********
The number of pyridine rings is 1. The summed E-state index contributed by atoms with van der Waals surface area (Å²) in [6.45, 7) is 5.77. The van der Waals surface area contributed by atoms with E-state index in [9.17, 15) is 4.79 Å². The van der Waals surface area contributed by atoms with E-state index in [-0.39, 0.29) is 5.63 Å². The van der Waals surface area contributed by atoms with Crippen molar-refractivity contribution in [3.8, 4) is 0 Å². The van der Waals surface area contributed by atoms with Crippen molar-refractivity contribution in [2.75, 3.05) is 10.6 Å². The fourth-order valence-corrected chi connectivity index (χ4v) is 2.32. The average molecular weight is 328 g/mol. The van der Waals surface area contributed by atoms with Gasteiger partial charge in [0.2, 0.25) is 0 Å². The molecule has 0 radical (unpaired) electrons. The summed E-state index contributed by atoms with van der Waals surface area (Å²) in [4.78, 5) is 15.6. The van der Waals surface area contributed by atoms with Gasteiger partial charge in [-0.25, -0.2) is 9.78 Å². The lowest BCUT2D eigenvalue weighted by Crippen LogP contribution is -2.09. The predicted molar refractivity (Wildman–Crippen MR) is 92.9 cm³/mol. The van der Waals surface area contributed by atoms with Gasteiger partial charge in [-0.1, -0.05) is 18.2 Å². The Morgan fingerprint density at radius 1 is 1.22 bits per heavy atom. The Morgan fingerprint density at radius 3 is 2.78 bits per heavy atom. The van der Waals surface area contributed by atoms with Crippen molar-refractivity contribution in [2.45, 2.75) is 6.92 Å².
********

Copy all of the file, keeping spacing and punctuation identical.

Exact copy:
The number of pyridine rings is 1. The summed E-state index contributed by atoms with van der Waals surface area (Å²) in [6.45, 7) is 5.77. The van der Waals surface area contributed by atoms with E-state index in [9.17, 15) is 4.79 Å². The van der Waals surface area contributed by atoms with E-state index in [-0.39, 0.29) is 5.63 Å². The van der Waals surface area contributed by atoms with Crippen molar-refractivity contribution in [3.8, 4) is 0 Å². The van der Waals surface area contributed by atoms with Crippen molar-refractivity contribution in [2.75, 3.05) is 10.6 Å². The fourth-order valence-corrected chi connectivity index (χ4v) is 2.32. The average molecular weight is 328 g/mol. The van der Waals surface area contributed by atoms with Gasteiger partial charge in [0.2, 0.25) is 0 Å². The molecule has 0 radical (unpaired) electrons. The summed E-state index contributed by atoms with van der Waals surface area (Å²) in [4.78, 5) is 15.6. The van der Waals surface area contributed by atoms with Gasteiger partial charge in [-0.25, -0.2) is 9.78 Å². The lowest BCUT2D eigenvalue weighted by Crippen LogP contribution is -2.09. The predicted molar refractivity (Wildman–Crippen MR) is 92.9 cm³/mol. The van der Waals surface area contributed by atoms with Gasteiger partial charge in [-0.1, -0.05) is 18.2 Å². The Morgan fingerprint density at radius 1 is 1.22 bits per heavy atom. The Morgan fingerprint density at radius 3 is 2.78 bits per heavy atom. The van der Waals surface area contributed by atoms with Crippen molar-refractivity contribution in [2.45, 2.75) is 6.92 Å².